You know what really impresses me? The guys in Japan who continue to work on stabilizing the nuclear reactors. They’re being labeled as “national heroes,” and rightly so.
Think about it. These guys are knowingly exposing themselves to dangerous levels of radiation in order to make the repairs necessary to protect their nation’s citizens from catastrophe. Sure, they’re dressed in hazmat suits, but you know those don’t offer complete protection. Yesterday three men were working near the number three reactor at the Fukushima Daiichi plant and stepped into a puddle of water containing 10,000 times the amount of radiation normally found outside a nuclear plant. They were then hospitalized with “beta burns” that authorities claim are no worse than a bad sunburn.
First off, I question that assessment. Wading around in highly contaminated water for 40 or 50 minutes, some of it sloshing around inside your boots, is not akin to a day at the beach. The spin doctors are out in full force trying to downplay that little incident.
Secondly, I’ve come to the conclusion that I am not the heroic type at all. If I were a nuclear worker and the reactors went into partial meltdown, spewing tons of radioactive materials into the atmosphere and contaminating the local food and water supplies, and my boss said, “Hey, Mark – we’re going to need you to help us out here,” and I replied “How so, boss?” and he answered, “Knowingly expose yourself to harmful doses of radiation for the next few weeks and pray you don’t develop cancer or your wife doesn’t give birth to a three-headed baby,” my response would be pretty direct: “I quit.”
I’m sorry I’m not more rah-rah let me help out my fellow countrymen by putting my own life at risk, but I gotta draw the line somewhere, and for me, “beta burns” and exposure to potentially lethal radiation is where I draw a line in the sand. But that’s just me.
It’s a good thing I’m not Bruce Wayne. I can just see the conversation now.
Alfred The Butler: “Sir, The Joker is up to his old antics again. He appears to be terrorizing Gotham City.”
Me: “Fetch me my Bat Suit, Alfred! Err…hang on a sec. Does he have any weapons?”
Alfred The Butler: “The usual arsenal, Master Wayne. Razor-sharp playing cards that can slice through your jugular. Electric joy buzzers. Acid flowers. Shall I gas up the Batmobile?”
Me: “Umm, yeah. About that…on second thought, tonight’s not so good for me. Cougartown is on. It’s a repeat, but it’s a particularly good one…”
Poor ol’ Gotham would burn to the ground.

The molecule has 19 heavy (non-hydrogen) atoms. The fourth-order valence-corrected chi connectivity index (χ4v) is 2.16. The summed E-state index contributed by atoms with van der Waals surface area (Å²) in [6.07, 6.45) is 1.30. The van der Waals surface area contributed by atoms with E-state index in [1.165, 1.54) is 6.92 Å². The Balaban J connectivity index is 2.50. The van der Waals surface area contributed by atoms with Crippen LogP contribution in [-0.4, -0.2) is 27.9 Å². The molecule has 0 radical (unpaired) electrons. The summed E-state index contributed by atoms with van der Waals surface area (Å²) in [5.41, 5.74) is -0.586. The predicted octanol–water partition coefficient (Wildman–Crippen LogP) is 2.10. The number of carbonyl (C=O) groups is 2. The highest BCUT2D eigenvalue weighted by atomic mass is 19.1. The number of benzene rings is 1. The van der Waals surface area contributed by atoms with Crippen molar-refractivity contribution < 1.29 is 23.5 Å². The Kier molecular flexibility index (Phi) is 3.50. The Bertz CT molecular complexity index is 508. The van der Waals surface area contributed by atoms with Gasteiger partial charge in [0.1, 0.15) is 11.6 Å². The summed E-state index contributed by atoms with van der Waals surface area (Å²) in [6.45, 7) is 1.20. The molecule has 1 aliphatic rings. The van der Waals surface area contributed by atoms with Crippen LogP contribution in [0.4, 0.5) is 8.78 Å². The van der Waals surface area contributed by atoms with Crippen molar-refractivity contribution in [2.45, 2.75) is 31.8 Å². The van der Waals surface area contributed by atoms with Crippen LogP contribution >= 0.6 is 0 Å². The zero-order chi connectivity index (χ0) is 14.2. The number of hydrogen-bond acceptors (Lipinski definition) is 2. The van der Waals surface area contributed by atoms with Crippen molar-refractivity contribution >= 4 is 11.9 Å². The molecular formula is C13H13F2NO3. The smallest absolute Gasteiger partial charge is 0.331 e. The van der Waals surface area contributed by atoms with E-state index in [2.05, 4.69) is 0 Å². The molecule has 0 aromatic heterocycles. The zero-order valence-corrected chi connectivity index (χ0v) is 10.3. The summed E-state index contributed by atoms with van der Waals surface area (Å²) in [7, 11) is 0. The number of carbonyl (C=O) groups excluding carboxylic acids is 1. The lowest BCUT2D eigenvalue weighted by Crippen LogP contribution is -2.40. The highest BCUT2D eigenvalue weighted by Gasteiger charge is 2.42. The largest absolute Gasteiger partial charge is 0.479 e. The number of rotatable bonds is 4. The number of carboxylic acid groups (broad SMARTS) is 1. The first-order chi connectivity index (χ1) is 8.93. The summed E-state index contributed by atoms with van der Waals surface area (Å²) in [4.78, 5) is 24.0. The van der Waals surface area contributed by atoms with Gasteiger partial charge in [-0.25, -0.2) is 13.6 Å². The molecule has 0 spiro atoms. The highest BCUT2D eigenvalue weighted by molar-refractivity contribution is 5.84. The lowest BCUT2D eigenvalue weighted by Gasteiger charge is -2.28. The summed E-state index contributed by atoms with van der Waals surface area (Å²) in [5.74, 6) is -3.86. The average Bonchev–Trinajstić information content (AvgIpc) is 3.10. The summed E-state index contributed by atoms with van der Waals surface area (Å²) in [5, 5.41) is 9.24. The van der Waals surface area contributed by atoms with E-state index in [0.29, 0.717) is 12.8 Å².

And while I don’t believe there’s any real danger here, it still freaks me out a little that slightly elevated levels of radiation have been detected in Portland and elsewhere along the West Coast. Authorities keep saying they’re trace amounts, no more than you’d receive from an x-ray or from toasting a slice of bread or some other analogy that is supposed to make us feel better. There’s still extra radiation in the air, and while that might not be too bad, it certainly isn’t good. Hats off to those brave Japanese nuclear workers, I say. Get them all Oakley sunglasses when this ordeal is over.
I used to have a bit of a Hero Complex. In junior high (or what today’s kids call “middle school”) when I was living in Hawaii, a friend of mine was getting bullied, so I stepped in and told the aggressor – a large, thick-shouldered ogre of a kid – to knock it off. He did, alright – and focused his attention on me. For the next two years, I had to put up with this idiot threatening me. Fortunately, it never got physical. One time he showed up on my front door with a few friends. It was a summer afternoon, and both my parents were at work.
“I’m here to kick your ass,” he said.
“No, thanks,” I replied. “My schedule’s a bit full today. Maybe we can do this another time?”
We never did. More than twenty-five years later, I found him on Facebook. This was an exciting day for me. It isn’t often that you have a chance to reconnect with your old junior high school bully! I actually debated sending him a friend request – all in the spirit of letting bygones be bygones – but he lives in Seattle now, which is a little too close for comfort. I mean, he could have turned into a homicidal maniac or a serial killer, for all I know, and if that’s the case, we’re only separated by a two and a half hour drive on the interstate. I’d rather not take my chances.
Then, in my freshman year of high school (or what today’s kids call…oh, wait…it’s still “high school”), we were living in South Dakota. I was walking home from school one day and crossed paths with two kids who were pushing around a younger middle schooler. “Hey, knock it off,” I told them. “Pick on somebody your own size!” They walked away and then, a few days later, ambushed me as I was walking home. There were five or six of them this time, and they jumped me from behind a building. I took off running with all the speed and determination of Forrest Gump‘s mad dash for the end zone, but eventually ran out of steam and they caught up to me. A locked door was my downfall. Suddenly I was on the ground, and they were pummeling me. Kicking me in the ribs and the head. If not for a good samaritan passing by in his car who chased them off, I shudder to think what might have happened.
Ever since, my attitude has always been, let somebody else be the hero. I mean, I’m proud of myself for standing up for other people – one a friend, the other a complete stranger – but I paid the price. Ouch.
Let’s just say I hope they get those nuclear reactors under control very soon.